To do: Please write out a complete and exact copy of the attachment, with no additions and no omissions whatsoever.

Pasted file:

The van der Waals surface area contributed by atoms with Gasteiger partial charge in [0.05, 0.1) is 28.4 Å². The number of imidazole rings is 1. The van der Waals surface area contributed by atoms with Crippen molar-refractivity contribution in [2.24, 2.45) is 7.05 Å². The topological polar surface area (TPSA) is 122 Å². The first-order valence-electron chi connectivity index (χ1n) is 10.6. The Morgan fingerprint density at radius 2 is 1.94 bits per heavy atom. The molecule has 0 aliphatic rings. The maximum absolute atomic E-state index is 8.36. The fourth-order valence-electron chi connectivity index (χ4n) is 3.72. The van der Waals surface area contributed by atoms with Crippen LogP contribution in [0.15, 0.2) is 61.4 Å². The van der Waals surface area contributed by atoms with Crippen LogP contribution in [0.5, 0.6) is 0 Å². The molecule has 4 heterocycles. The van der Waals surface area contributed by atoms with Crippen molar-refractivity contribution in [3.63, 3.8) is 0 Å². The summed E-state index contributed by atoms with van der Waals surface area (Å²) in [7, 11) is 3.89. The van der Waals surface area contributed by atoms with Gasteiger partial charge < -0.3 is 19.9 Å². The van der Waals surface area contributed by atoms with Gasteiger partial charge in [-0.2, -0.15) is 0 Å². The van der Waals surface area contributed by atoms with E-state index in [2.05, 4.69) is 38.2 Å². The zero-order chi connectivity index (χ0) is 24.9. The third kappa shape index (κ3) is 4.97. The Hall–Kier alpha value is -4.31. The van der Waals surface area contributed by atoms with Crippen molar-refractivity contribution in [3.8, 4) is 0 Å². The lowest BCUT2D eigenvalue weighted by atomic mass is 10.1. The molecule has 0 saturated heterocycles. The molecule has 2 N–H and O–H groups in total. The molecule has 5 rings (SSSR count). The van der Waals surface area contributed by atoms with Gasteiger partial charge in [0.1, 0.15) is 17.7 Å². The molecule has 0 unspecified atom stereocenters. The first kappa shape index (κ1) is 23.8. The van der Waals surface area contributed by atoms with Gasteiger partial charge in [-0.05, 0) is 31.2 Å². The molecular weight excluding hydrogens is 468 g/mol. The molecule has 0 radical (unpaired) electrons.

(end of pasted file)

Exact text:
The van der Waals surface area contributed by atoms with Gasteiger partial charge in [0.05, 0.1) is 28.4 Å². The number of imidazole rings is 1. The van der Waals surface area contributed by atoms with Crippen molar-refractivity contribution in [2.24, 2.45) is 7.05 Å². The topological polar surface area (TPSA) is 122 Å². The first-order valence-electron chi connectivity index (χ1n) is 10.6. The Morgan fingerprint density at radius 2 is 1.94 bits per heavy atom. The molecule has 0 aliphatic rings. The maximum absolute atomic E-state index is 8.36. The fourth-order valence-electron chi connectivity index (χ4n) is 3.72. The van der Waals surface area contributed by atoms with Crippen LogP contribution in [0.15, 0.2) is 61.4 Å². The van der Waals surface area contributed by atoms with Crippen LogP contribution in [0.5, 0.6) is 0 Å². The molecule has 4 heterocycles. The van der Waals surface area contributed by atoms with Crippen molar-refractivity contribution in [3.63, 3.8) is 0 Å². The summed E-state index contributed by atoms with van der Waals surface area (Å²) in [7, 11) is 3.89. The van der Waals surface area contributed by atoms with Gasteiger partial charge < -0.3 is 19.9 Å². The van der Waals surface area contributed by atoms with Gasteiger partial charge in [-0.2, -0.15) is 0 Å². The van der Waals surface area contributed by atoms with E-state index in [2.05, 4.69) is 38.2 Å². The zero-order chi connectivity index (χ0) is 24.9. The third kappa shape index (κ3) is 4.97. The Hall–Kier alpha value is -4.31. The van der Waals surface area contributed by atoms with Crippen molar-refractivity contribution in [3.8, 4) is 0 Å². The lowest BCUT2D eigenvalue weighted by atomic mass is 10.1. The molecule has 0 saturated heterocycles. The molecule has 2 N–H and O–H groups in total. The molecule has 5 rings (SSSR count). The van der Waals surface area contributed by atoms with Gasteiger partial charge in [0.1, 0.15) is 17.7 Å². The molecule has 0 unspecified atom stereocenters. The first kappa shape index (κ1) is 23.8. The van der Waals surface area contributed by atoms with Gasteiger partial charge in [-0.05, 0) is 31.2 Å². The molecular weight excluding hydrogens is 468 g/mol. The molecule has 0 radical (unpaired) electrons.